- Posted by Ryan Reaves
- On May 19, 2017
- AUMA, CETRA, commercial cannabis, commercial cannabis business, los angeles, Marijuana Tax, Measure M, Prop 64, recreational, regulation, taxation
Measure M, or the Los Angeles Cannabis Enforcement, Taxation, and Regulation Act (CETRA), was approved in the city of Los Angeles with 80% of the vote in March 2017 and paves the way for regulation in a metropolitan area of approximately 4 million people. CETRA repeals Proposition D, which passed in 2013. Since the passage of Prop D, the City Attorney’s Office has filed more than 1,700 criminal complaints against individuals involved in “non-immunized” medical cannabis businesses.
Measure M focuses heavily on taxation and enforcement while leaving the licensing and regulatory framework to public hearings and debate. The City has a September 30, 2017 deadline to complete this process. Medical and Recreational cannabis businesses that do not have a city issued license or permit beginning January 1, 2018 will be operating in violation of the ordinance and may be liable for fines up to $20,000 a day, and criminal misdemeanor liability punishable by a fine of not more than $1,000 or by imprisonment in the County Jail for up to six months, or by both a fine and imprisonment. Each day that a violation continues is deemed to be a new and separate offense.
The tax structure under CETRA seems manageable on a ballot, imposing a tax rate of only ten percent (10%) of gross receipts for recreational sales, five percent (5%) tax for medical sales, and a two percent (2%) tax for manufacturing and cultivation business activities within city limits. The tax structure influencing the industry appears more daunting when you consider the system in its entirety. All local taxes and permit fees will be in addition to the state tax structure established under AUMA. This includes a cultivation tax of $9.25 per dry-weight ounce of flower and $2.75 per dry-weight ounce for cannabis leaves, which is roughly $148 and $44 dollars per pound respectively. This is a tax that is paid by the licensed cultivator after the cannabis is harvested and does not scale with the quality grade of the cannabis. All cannabis flower and cannabis leaves sold to dispensaries and manufacturers must pass lab testing, the cost for which falls on licensed distributors, further influencing the wholesale cost of product moving onto retail dispensaries.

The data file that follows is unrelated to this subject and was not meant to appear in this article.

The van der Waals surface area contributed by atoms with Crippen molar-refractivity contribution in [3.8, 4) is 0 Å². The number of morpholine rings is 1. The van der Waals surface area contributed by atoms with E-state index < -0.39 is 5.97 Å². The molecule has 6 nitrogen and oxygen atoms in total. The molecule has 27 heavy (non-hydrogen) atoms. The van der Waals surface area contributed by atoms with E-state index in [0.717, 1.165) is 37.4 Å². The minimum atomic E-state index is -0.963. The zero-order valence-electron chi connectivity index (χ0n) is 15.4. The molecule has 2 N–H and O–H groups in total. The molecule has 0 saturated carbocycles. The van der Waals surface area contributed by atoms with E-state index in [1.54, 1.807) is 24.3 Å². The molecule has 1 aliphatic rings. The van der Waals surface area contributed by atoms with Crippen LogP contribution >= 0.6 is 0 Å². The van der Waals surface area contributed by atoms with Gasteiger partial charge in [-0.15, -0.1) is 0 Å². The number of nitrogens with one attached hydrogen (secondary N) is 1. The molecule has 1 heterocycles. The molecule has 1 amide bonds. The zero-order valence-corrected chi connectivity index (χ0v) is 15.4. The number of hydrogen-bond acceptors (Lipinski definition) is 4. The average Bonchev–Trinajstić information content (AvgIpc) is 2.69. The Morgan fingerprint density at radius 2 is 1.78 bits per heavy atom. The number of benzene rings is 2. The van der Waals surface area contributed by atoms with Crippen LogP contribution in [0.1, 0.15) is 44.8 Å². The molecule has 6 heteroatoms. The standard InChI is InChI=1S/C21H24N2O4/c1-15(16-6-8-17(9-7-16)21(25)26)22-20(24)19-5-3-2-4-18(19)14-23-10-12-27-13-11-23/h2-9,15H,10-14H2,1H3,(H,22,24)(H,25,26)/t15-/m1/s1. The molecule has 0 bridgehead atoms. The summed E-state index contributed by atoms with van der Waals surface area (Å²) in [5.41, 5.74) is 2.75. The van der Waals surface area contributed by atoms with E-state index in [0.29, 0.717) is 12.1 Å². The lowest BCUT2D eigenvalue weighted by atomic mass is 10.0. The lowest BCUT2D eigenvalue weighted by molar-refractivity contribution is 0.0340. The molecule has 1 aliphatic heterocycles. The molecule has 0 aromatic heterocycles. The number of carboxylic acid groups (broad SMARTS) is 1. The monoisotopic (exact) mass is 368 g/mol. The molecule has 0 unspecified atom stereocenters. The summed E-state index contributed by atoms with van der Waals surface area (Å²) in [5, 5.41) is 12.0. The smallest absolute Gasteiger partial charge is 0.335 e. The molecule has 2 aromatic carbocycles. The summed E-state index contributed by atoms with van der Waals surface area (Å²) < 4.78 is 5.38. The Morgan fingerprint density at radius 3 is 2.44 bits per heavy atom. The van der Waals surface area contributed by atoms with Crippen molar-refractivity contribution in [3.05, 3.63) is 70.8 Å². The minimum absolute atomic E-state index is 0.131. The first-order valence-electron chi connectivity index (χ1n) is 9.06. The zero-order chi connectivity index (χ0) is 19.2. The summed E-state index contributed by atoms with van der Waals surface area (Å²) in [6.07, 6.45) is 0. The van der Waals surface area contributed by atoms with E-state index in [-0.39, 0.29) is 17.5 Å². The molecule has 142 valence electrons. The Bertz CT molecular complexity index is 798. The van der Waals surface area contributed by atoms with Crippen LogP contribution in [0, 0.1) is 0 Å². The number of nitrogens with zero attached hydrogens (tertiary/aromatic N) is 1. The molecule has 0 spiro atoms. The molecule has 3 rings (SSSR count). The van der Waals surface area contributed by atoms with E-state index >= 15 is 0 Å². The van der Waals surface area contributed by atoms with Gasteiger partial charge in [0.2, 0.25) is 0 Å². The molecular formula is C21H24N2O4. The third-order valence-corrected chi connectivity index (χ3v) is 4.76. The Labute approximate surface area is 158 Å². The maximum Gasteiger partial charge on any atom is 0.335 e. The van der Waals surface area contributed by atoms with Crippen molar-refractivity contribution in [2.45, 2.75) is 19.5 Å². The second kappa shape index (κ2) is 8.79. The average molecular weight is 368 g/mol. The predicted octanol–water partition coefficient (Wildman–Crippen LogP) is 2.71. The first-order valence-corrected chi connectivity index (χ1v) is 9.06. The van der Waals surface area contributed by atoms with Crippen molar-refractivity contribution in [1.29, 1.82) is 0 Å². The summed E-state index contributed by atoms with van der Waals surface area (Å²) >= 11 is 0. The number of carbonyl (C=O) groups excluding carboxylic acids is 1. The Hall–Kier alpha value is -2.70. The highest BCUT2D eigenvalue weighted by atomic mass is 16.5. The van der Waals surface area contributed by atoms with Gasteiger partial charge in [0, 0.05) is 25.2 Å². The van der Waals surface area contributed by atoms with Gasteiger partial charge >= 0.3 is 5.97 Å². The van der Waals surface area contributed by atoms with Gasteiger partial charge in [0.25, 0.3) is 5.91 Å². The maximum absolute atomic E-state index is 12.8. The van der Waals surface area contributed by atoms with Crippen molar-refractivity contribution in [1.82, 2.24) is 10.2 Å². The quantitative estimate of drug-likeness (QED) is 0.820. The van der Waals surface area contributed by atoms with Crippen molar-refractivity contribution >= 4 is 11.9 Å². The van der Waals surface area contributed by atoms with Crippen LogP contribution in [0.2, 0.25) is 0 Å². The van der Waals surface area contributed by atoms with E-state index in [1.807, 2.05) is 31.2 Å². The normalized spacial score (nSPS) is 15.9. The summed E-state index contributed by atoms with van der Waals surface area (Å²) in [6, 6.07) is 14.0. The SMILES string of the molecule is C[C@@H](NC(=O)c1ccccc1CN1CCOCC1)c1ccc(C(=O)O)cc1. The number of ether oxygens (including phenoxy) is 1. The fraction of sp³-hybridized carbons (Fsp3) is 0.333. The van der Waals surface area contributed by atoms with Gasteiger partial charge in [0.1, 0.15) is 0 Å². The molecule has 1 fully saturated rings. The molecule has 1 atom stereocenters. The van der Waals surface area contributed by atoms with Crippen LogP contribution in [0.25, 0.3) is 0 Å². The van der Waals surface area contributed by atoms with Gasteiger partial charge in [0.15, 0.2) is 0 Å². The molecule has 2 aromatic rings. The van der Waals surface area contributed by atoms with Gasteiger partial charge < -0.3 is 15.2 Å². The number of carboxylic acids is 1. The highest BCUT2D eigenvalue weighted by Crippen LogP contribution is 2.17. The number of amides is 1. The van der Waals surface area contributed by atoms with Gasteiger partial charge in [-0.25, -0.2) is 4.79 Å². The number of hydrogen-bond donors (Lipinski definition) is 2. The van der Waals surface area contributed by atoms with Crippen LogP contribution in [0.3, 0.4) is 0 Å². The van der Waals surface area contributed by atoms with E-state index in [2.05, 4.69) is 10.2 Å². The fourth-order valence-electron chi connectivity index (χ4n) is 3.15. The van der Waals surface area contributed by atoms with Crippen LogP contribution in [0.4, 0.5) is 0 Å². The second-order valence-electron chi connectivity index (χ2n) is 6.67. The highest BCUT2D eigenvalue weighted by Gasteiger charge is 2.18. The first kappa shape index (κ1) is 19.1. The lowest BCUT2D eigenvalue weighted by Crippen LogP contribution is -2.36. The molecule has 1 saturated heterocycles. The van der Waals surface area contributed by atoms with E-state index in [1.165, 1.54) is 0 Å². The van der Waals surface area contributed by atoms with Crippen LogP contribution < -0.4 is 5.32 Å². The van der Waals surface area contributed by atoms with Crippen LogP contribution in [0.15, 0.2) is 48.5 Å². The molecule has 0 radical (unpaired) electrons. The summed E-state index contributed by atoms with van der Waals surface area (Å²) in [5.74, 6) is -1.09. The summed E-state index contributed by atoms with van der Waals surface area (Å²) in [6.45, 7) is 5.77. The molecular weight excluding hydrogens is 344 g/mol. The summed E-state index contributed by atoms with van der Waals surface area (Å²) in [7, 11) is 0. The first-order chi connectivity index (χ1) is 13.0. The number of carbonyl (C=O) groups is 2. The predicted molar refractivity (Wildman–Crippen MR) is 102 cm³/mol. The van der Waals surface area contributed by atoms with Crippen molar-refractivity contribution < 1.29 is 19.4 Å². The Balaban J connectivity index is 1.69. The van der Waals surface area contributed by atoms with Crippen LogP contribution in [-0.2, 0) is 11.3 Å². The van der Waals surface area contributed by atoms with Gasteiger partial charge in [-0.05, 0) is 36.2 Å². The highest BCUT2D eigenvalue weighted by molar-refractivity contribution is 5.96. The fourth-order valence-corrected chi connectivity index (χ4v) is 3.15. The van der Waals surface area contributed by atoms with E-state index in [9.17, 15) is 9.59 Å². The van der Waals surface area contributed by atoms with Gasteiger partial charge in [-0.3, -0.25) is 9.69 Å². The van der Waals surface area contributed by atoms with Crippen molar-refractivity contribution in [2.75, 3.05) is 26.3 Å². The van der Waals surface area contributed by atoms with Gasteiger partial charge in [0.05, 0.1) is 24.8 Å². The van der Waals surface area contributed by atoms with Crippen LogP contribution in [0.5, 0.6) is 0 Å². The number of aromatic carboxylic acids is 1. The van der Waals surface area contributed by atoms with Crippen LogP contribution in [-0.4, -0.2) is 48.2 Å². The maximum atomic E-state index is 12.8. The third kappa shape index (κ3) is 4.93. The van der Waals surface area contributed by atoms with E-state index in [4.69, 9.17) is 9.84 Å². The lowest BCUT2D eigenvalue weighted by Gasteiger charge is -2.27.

A state excise tax on cannabis of 15% will be issued at the point of sale of cannabis and cannabis products in addition to the sales and use tax, which for Los Angeles is 8.75%. That’s a 23.75% total tax paid by the consumer on a retail sales price influenced by a 10% tax on total sales paid to the city of Los Angeles by the dispensary, who purchases wholesale cannabis or cannabis product from a distributor which was taxed before the flower even left the cultivation site.
Keeping in mind existing federal policies which prevent cannabis businesses from deducting operational costs from their state and federal taxes, CETRA’s 10% tax on recreational cannabis begins to appear more challenging. Cannabis businesses face many hurdles to navigating costs and regulations while the industry matures and stabilizes in the coming years. Will the sheer volume of the Los Angeles market ultimately offset costs incurred by a Cannabusiness? Will the total tax rate felt by the industry adequately reduce the prevalence of the black market?
If you have any further questions about the impact of CETRA on your cannabis business in Los Angeles, or are otherwise interested in Cannabusiness, please contact CannaBusiness Law for legal assistance in compliance with cannabis licensing, permitting and the application process relating to commercial cannabis.
Ryan Reaves is a Public Policy Analyst for CannaBusiness Law and Master of Public Policy candidate at the Lorry I. Lokey School of Business and Public Policy at Mills College in Oakland, California.